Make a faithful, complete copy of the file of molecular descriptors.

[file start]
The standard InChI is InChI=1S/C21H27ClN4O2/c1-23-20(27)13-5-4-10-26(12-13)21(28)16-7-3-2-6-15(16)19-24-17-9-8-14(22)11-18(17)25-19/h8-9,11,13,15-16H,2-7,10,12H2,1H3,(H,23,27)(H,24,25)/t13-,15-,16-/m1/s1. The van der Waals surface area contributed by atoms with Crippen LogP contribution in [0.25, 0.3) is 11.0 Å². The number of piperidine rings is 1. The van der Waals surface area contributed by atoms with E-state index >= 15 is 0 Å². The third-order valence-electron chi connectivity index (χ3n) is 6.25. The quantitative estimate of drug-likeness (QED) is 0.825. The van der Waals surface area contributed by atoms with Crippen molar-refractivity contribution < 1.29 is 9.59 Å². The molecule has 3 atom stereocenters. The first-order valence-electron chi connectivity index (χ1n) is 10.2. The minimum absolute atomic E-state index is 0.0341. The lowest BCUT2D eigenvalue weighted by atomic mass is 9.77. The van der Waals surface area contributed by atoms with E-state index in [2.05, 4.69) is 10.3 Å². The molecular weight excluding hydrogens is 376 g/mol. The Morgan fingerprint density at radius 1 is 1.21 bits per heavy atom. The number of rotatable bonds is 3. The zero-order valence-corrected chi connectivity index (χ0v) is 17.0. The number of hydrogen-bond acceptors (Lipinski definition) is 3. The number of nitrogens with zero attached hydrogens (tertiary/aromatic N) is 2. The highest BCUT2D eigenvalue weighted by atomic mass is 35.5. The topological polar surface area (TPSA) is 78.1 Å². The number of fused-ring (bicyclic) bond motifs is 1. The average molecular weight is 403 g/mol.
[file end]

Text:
The standard InChI is InChI=1S/C21H27ClN4O2/c1-23-20(27)13-5-4-10-26(12-13)21(28)16-7-3-2-6-15(16)19-24-17-9-8-14(22)11-18(17)25-19/h8-9,11,13,15-16H,2-7,10,12H2,1H3,(H,23,27)(H,24,25)/t13-,15-,16-/m1/s1. The van der Waals surface area contributed by atoms with Crippen LogP contribution in [0.25, 0.3) is 11.0 Å². The number of piperidine rings is 1. The van der Waals surface area contributed by atoms with E-state index >= 15 is 0 Å². The third-order valence-electron chi connectivity index (χ3n) is 6.25. The quantitative estimate of drug-likeness (QED) is 0.825. The van der Waals surface area contributed by atoms with Crippen molar-refractivity contribution < 1.29 is 9.59 Å². The molecule has 3 atom stereocenters. The first-order valence-electron chi connectivity index (χ1n) is 10.2. The minimum absolute atomic E-state index is 0.0341. The lowest BCUT2D eigenvalue weighted by atomic mass is 9.77. The van der Waals surface area contributed by atoms with E-state index in [2.05, 4.69) is 10.3 Å². The molecular weight excluding hydrogens is 376 g/mol. The Morgan fingerprint density at radius 1 is 1.21 bits per heavy atom. The number of rotatable bonds is 3. The zero-order valence-corrected chi connectivity index (χ0v) is 17.0. The number of hydrogen-bond acceptors (Lipinski definition) is 3. The number of nitrogens with zero attached hydrogens (tertiary/aromatic N) is 2. The highest BCUT2D eigenvalue weighted by atomic mass is 35.5. The topological polar surface area (TPSA) is 78.1 Å². The number of fused-ring (bicyclic) bond motifs is 1. The average molecular weight is 403 g/mol.